Fill up the application form for the program, and you will get a response in five days. You must pay a one-time fee of $263 once approved. Note that you will be applying specifically for a Work from Bermuda One Year Residential Certificate.

The requirements for this digital nomad visa are: you must be at least 18 years old, must not have committed a crime in Bermuda or any other nation, possess valid health insurance, be the owner of a business registered outside Bermuda, or is self-employed as a remote worker, and most importantly, must show proof of consistent annual income.

In case you are a student, you must show proof of being engaged in any university program or research. Approved applicants will receive a digital Work from Bermuda Certificate. The cost of living in Bermuda is higher than in New York and most US cities. The average monthly cost of living has been estimated at $5,000. One Bermudian dollar is equal to one US dollar.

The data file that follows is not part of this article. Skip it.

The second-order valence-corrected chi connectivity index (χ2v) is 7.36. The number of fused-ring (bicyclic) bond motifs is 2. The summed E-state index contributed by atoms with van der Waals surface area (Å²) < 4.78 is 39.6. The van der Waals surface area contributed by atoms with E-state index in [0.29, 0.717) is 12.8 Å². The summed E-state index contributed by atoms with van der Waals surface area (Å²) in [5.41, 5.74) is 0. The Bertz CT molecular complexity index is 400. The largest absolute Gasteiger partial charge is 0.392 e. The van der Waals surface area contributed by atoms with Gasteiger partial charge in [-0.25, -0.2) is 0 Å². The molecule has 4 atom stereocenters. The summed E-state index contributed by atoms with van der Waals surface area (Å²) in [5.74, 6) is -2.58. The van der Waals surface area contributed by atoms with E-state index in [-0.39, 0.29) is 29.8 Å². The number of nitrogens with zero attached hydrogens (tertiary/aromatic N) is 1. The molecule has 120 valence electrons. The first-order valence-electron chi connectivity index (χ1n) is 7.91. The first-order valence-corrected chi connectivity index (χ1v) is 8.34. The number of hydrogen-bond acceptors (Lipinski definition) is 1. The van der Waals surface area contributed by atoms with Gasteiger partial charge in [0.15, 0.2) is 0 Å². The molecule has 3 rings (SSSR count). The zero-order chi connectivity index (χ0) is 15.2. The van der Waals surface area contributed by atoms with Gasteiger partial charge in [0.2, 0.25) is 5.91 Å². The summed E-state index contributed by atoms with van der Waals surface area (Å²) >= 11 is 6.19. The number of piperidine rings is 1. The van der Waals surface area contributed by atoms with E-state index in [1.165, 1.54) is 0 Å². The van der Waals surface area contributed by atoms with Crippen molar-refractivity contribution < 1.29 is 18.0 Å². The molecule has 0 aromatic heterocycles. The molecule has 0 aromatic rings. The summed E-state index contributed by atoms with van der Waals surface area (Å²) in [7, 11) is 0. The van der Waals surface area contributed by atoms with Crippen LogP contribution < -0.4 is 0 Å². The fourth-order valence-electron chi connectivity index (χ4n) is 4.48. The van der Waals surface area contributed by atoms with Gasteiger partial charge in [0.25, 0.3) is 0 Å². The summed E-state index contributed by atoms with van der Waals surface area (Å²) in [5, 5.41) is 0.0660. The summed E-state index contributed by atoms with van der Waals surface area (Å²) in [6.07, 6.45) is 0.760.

10. Cayman Islands

The Cayman Islands is not just a great place to go scuba diving and admire the Earth’s beauty, 24/7 – this is also the Culinary Capital of the Caribbean. Steep yourself in the ocean and good food! The Cayman Islands is presently offering the Global Citizen Concierge Program. If you are approved, you may stay in the Cayman Islands as a digital nomad for up to 24 months. This is twice as long as other nations offer digital nomads a space for their small businesses. Click here to view the application form. The cost of living here can be slightly higher than the average cost of living in major US cities. A single digital nomad may need around $3,800/month to live comfortably.

Thinking of Becoming a Digital Nomad?

Becoming a freelancer can be a turning point in your life. Get started with getting a domain name and building your business site.

Applying for a digital nomad visa is a big step toward enjoying your life as a location-independent professional. If you enjoy remote work and would like to get out and explore the world finally, get a digital nomad visa in your dream country and let this become the defining moment for the rest of your life. The world is so much bigger and beautiful than we think it is, and there’s no truer way to experience it than by traveling to different places.